Elderly residents at a care home are getting a chance to sing and play with young children.
Tennyson Wharf Care Home in Burton Waters near Lincoln has launched an intergenerational playgroup for residents and members of the local community.
Taking place every Tuesday, the home opens its doors for mums and their toddlers who live locally – as well as carers with babies – to enjoy music, games and activities with residents at the home.
The group recently enjoyed a “singing with mummy” event especially for mums and toddlers, who were able to sing along with residents to their favourite songs.
According to Bayshore Home Care’s senior blog, there are 10 benefits of connecting youth and seniors.
They are outlined as:
Provide an opportunity for both to learn new skills
Give the child and the older adult a sense of purpose
Help to alleviate fears children may have of the elderly
Help children to understand and later accept their own aging
Invigorate and energize older adults
Help reduce the likelihood of depression in the elderly
Reduce the isolation of older adults
Fill a void for children who do not have grandparents available to them
Help keep family stories and history alive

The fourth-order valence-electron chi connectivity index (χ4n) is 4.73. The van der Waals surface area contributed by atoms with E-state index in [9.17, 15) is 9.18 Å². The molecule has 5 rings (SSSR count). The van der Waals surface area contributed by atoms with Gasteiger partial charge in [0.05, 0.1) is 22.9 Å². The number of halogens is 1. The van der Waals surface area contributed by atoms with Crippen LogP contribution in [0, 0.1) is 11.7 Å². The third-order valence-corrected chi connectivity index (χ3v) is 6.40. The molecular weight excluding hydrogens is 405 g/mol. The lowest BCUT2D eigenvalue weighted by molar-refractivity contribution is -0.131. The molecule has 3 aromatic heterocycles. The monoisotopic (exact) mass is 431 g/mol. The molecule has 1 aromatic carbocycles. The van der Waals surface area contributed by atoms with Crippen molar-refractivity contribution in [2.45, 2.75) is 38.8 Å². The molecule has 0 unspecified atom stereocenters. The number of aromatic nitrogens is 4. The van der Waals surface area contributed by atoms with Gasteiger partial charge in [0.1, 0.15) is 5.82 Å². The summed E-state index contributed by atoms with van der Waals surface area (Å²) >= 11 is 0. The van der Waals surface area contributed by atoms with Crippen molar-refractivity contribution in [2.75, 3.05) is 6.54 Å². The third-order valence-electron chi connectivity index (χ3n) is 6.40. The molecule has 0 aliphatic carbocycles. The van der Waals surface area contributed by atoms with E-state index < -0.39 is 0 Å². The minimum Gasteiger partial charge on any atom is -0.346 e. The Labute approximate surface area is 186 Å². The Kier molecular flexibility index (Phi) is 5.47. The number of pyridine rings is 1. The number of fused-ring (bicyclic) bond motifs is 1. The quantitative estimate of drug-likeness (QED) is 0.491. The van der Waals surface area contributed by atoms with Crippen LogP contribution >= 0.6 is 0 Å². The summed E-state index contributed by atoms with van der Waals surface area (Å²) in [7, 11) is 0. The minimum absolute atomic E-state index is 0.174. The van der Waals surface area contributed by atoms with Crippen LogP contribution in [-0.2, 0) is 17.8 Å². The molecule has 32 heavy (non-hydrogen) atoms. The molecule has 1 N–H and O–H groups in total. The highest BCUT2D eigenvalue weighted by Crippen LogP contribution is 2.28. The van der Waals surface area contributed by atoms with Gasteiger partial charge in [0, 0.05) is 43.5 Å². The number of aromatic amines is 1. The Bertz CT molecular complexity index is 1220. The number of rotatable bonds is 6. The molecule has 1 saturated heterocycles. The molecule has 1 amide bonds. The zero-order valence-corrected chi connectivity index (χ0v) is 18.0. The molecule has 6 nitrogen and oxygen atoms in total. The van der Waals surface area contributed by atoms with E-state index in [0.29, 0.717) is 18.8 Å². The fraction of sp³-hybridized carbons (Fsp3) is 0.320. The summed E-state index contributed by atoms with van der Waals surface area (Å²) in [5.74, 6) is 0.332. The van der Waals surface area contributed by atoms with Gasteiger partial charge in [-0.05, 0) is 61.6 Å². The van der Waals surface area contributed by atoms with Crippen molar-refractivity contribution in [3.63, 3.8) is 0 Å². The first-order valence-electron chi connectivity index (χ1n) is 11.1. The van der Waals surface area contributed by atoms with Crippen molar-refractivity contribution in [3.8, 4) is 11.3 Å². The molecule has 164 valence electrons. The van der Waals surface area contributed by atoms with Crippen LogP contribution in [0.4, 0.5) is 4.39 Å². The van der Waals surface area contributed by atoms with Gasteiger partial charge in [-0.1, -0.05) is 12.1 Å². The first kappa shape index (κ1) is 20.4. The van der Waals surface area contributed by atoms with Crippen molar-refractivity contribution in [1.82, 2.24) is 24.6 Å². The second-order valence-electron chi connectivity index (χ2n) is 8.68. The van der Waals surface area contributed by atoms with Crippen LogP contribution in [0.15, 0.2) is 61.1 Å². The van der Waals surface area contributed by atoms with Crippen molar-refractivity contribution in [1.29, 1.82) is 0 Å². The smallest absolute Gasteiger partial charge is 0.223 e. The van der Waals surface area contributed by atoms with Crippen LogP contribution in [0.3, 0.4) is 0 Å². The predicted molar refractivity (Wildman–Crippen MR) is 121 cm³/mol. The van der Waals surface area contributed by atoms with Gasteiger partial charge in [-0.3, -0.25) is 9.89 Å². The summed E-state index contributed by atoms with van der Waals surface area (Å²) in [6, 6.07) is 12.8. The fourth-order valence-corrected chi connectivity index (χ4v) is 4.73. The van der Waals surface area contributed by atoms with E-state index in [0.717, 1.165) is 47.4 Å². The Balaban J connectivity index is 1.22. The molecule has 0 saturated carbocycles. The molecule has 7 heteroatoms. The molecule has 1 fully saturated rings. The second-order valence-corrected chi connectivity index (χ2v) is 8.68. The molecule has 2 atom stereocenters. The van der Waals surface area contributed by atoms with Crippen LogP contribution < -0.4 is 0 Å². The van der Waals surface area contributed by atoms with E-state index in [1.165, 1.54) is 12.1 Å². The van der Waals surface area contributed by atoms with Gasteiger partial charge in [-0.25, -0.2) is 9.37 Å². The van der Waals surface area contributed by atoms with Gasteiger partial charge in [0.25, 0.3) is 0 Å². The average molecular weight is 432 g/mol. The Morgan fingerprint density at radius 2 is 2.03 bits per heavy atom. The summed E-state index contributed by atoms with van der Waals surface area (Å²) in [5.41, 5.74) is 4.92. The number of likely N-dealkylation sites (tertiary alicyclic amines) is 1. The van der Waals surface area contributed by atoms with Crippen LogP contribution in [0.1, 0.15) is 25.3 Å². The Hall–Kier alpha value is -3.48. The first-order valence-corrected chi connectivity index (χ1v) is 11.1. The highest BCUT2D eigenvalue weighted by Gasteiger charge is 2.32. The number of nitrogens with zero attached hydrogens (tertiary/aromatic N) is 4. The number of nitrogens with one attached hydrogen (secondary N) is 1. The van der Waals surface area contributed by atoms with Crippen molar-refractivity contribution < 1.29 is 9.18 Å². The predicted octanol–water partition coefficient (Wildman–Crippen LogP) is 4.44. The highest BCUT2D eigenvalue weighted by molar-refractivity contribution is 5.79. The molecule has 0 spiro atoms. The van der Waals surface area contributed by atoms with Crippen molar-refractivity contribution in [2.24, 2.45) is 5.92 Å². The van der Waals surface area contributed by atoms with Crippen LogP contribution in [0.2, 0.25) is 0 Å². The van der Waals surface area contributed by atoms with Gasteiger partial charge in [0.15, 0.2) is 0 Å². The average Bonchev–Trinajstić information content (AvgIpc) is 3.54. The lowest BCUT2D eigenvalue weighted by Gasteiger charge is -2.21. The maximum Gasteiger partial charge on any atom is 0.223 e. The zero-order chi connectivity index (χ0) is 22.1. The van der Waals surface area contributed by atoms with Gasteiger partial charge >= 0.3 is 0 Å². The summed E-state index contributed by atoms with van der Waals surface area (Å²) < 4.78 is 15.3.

Aide in cognitive stimulation as well as broaden social circles should a youth introduce technology into the life a senior
Deborah Owen, general manager at Tennyson Wharf, said: “We began the group as a way to support the carers who visit our home who have young children.
“The residents at our home love our young visitors so we were inspired to open it out to the further community.
“If anyone ever wants to stop in for a lovely afternoon with your young ones, or just for a cuppa and a break, we’d love to have you join us.”
The intergenerational playgroup takes place every Tuesday morning (excluding bank holidays) between 10am and 11am.
Tennyson Wharf provides residential care nursing and dementia care, with support available for 60 residents -from respite care to long term stay.